In a tough job market, a job seeker needs to use every tool at their disposal to find a coveted role. A referral from an employee might be the most effective way to land a job, which is one of many reasons intentional efforts in networking are so vital. By getting a recommendation from someone already with the company, you’ll get an edge on the competition, or even gain access to hidden jobs that haven’t been posted online yet.

A 2022 Aptitude Research survey found that around 82% of employers use referrals to source, identify, and shortlist candidates. But many job seekers don’t know the best way to ask for a referral, or they’re reluctant to tap into their network. In order to help, we dive into the best practices to use when asking for a referral.

Consider your relationships

Before you send a message requesting a referral, consider your relationship with the person you’re asking for. Is it a close friend or family member, an acquaintance, or someone you met at a conference? The level of familiarity will determine the tone and approach you should take.

Forbes’ Jack Kelly uses example templates for how to ask a close friend compared to an acquaintance. For a close friend, you can take a slightly more informal tone (though you should maintain some professionalism), and you likely won’t need to sell your skills as much because of the familiarity. For someone you’re less close to, a more professional approach and a summary of why you’re a good fit will increase your chances of getting a solid referral.

Personalize your message

If you’re expecting help from your network, you need to respect your connection with this person. These network members might be in a position where they get many requests like this, so if it sounds like you’re asking them generically, you’ll lower your chances. Instead, take your time and offer a personalized message.

Epam Anywhere’s Gayane Hakobyan says that by tailoring your approach, you’ll sound more authentic and respectful, and it makes it easier to tie in past experiences to the role you’re interested in. Avoid generic greetings like “Hi” and “Hello” in favor of making sure your request is in your first message.

Be clear

Networking doesn’t come naturally to everyone, and many of us don’t like to ask for something directly. But if you’re looking for a referral, you need to be clear and make sure to actually ask your contact for one.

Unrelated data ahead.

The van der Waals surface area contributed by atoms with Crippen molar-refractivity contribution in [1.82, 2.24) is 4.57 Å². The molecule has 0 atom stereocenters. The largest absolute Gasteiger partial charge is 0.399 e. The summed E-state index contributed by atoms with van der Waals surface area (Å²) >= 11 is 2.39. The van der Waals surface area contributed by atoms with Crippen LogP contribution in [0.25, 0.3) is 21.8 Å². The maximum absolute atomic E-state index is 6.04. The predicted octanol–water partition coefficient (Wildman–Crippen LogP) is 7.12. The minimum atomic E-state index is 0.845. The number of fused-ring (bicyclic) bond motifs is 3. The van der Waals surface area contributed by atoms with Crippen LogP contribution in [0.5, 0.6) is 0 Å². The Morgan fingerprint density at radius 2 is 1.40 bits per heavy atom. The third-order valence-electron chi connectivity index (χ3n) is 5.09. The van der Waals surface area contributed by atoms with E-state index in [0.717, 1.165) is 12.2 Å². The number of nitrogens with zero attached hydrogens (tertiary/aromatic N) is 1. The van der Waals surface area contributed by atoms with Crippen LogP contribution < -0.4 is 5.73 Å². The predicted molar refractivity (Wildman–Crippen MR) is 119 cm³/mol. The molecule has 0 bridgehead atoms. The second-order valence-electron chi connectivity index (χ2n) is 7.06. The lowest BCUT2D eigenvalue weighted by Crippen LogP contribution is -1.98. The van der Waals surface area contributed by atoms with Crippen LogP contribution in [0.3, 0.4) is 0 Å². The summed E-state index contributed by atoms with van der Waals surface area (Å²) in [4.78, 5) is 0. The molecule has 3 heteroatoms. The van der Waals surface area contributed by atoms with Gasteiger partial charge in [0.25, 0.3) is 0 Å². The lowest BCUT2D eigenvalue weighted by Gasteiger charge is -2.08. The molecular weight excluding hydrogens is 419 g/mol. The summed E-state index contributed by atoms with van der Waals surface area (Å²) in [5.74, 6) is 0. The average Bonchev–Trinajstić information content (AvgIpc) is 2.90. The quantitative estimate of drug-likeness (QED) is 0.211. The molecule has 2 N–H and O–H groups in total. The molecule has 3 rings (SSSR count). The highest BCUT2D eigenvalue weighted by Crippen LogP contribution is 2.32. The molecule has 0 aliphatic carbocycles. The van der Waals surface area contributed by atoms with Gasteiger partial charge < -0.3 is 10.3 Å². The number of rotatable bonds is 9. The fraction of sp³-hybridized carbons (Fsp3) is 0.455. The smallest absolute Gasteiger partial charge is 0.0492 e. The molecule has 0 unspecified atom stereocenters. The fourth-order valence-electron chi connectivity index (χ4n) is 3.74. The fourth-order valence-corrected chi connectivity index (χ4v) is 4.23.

Being specific about your goals and what sort of opportunity you’re seeking makes it easier for your contact to know how to respond. You don’t want to overwhelm them, but the more information you add, the more they’ll understand how your past experiences relate to this role.

“Tell them exactly what kind of job you’re looking for and what it involves. Giving specific details helps them understand how your past experiences can help you in the new job.” –Spotgiraffe

Don’t make things difficult

People are busy. Even if someone is in a position to help you and wants to, they still might not be able to if you’re asking too much or if you’re too vague. In order to get the response you crave, make sure you’re making things as easy as possible.

Konex.Work says to avoid requesting that person fill out long forms or find the information on their own. Provide all of your relevant documents and a quick summary of your skills and why you’re a good fit for the role, and be willing to accept if they refer you to a different person to contact.

“Some people might prefer to receive a draft of a referral letter or email to only add their signature. Keep your request concise to help your contact learn about you in minimal time.” –Indeed

Offer value in return

Good networking should be mutually beneficial. It’s always good practice to show how your skills and experiences will help an organization solve its problems. You may be seeking the opportunity, but you want to express the value you’ll bring in return.

You may need to lean on your network at times, but be willing to help others in a similar matter. If you’re asking for something, be prepared to be able to give back in return. Spotgiraffe says to give referrals back when you can. This will increase the chances of people being willing to work with you again in the future.

Say thank you

No matter what, you need to express your gratitude and say “thank you” to your contacts for even considering your request. You’re asking for something, and they are giving you their time by even reading your request. Be sure to make it clear that it’s okay if they aren’t able to help right now.

There may be good reasons why they can’t help you right now, and as unfortunate as it is for your needs, you don’t want to burn any bridges. Express your gratitude anyway. They may be able to help you in the future, or at least point you in the direction of someone who can help.

Wrap up

Employers like referrals because they have someone they trust vouching for a candidate and have good reason to believe that person would be a good culture fit. Get a referral from your network by considering the right people, sending a clear, personalized, easy-to-cooperate request, making it clear you can provide value in return, and offering sincere appreciation. With luck, your network will elevate you and help you land the role.

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